The fact that the announcement was given by a friendly looking asian man dressed in casual but formal attire while soothing ambient music gets played in the background doesn’t hurt :P

    Also, I think the reason for using one of the slightly less senior guys was also deliberate. If we saw the same message from the guy on top then the more cynical of us might be less likely to believe him. By using someone a little further down the food chain the apology seems to come from someone closer to our own level, which makes it easier to empathise and believe what he’s saying. It says “This has been a problem for everyone at Sony, and not just our CEO’s bottom line,”

    (For the record, I agree with Shamus that the apology was sincere and exactly what PSN users needed and deserved to hear, and for all the reasons he gives. Just pointing out there’s still a wee bit of showmanship going on as well)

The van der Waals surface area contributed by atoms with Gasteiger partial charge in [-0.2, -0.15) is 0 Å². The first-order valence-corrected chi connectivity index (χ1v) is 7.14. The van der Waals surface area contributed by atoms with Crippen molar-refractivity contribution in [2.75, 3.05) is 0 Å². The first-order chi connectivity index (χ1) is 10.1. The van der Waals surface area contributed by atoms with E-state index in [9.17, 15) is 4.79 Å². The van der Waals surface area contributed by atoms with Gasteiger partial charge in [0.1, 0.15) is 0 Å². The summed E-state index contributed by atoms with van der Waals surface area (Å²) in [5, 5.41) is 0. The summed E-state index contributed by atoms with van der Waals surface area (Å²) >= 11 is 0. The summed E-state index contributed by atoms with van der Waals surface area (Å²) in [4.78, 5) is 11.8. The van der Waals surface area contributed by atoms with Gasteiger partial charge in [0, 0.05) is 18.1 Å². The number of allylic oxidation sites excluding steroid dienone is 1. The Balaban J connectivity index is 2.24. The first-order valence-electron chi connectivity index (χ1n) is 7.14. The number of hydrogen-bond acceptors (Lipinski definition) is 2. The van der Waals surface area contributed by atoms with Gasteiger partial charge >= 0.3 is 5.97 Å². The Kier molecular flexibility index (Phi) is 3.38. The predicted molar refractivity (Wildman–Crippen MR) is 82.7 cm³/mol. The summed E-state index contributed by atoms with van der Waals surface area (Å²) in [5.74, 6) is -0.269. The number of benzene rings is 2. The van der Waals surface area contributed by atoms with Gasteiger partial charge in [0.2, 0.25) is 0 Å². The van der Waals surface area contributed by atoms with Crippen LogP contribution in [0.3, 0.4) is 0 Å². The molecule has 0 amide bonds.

1. Stellar Duck says:

      Just as well they didn’t have to use Ken Kutaragi. I seem to remember him being a bit… problematic at times when it came to public statements.

    2. Mistwraithe says:

      I think one can assume that the entire presentation had a huge amount of time and effort spent on planning, rehearsing and polished it. So yeah, I agree, the entire thing is showmanship.

      That they have done this very deliberately doesn’t remove one iota of credit for the message they are sending and the manner in which they have done it. They could easily have gone completely the opposite direction and it is nice to see they have decided to eat humble pie.